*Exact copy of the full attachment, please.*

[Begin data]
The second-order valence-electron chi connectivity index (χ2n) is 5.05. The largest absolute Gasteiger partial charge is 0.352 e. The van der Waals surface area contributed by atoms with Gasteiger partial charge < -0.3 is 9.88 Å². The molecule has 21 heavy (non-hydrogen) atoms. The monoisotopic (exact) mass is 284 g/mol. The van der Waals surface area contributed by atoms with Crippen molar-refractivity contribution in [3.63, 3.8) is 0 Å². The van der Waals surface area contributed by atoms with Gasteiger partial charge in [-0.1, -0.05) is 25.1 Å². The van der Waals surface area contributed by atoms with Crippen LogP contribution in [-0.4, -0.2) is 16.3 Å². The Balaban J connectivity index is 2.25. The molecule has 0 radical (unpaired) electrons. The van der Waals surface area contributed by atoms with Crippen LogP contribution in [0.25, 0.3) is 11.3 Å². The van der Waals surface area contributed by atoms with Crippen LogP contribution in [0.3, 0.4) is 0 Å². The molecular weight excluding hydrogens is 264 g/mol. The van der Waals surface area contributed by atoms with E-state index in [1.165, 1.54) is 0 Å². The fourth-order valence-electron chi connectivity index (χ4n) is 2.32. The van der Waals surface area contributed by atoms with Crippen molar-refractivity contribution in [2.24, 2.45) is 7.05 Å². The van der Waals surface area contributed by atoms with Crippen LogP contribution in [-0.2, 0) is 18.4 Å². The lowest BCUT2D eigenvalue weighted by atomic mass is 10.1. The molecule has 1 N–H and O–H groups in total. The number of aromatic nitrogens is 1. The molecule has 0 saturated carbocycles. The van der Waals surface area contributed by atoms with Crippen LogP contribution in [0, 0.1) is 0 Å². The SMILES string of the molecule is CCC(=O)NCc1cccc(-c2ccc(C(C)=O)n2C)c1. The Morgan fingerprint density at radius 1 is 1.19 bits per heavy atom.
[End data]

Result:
The second-order valence-electron chi connectivity index (χ2n) is 5.05. The largest absolute Gasteiger partial charge is 0.352 e. The van der Waals surface area contributed by atoms with Gasteiger partial charge < -0.3 is 9.88 Å². The molecule has 21 heavy (non-hydrogen) atoms. The monoisotopic (exact) mass is 284 g/mol. The van der Waals surface area contributed by atoms with Crippen molar-refractivity contribution in [3.63, 3.8) is 0 Å². The van der Waals surface area contributed by atoms with Gasteiger partial charge in [-0.1, -0.05) is 25.1 Å². The van der Waals surface area contributed by atoms with Crippen LogP contribution in [-0.4, -0.2) is 16.3 Å². The Balaban J connectivity index is 2.25. The molecule has 0 radical (unpaired) electrons. The van der Waals surface area contributed by atoms with Crippen LogP contribution in [0.25, 0.3) is 11.3 Å². The van der Waals surface area contributed by atoms with Crippen LogP contribution in [0.3, 0.4) is 0 Å². The molecular weight excluding hydrogens is 264 g/mol. The van der Waals surface area contributed by atoms with E-state index in [1.165, 1.54) is 0 Å². The fourth-order valence-electron chi connectivity index (χ4n) is 2.32. The van der Waals surface area contributed by atoms with Crippen molar-refractivity contribution in [2.24, 2.45) is 7.05 Å². The van der Waals surface area contributed by atoms with Crippen LogP contribution in [-0.2, 0) is 18.4 Å². The lowest BCUT2D eigenvalue weighted by atomic mass is 10.1. The molecule has 1 N–H and O–H groups in total. The number of aromatic nitrogens is 1. The molecule has 0 saturated carbocycles. The van der Waals surface area contributed by atoms with Crippen LogP contribution in [0, 0.1) is 0 Å². The SMILES string of the molecule is CCC(=O)NCc1cccc(-c2ccc(C(C)=O)n2C)c1. The Morgan fingerprint density at radius 1 is 1.19 bits per heavy atom.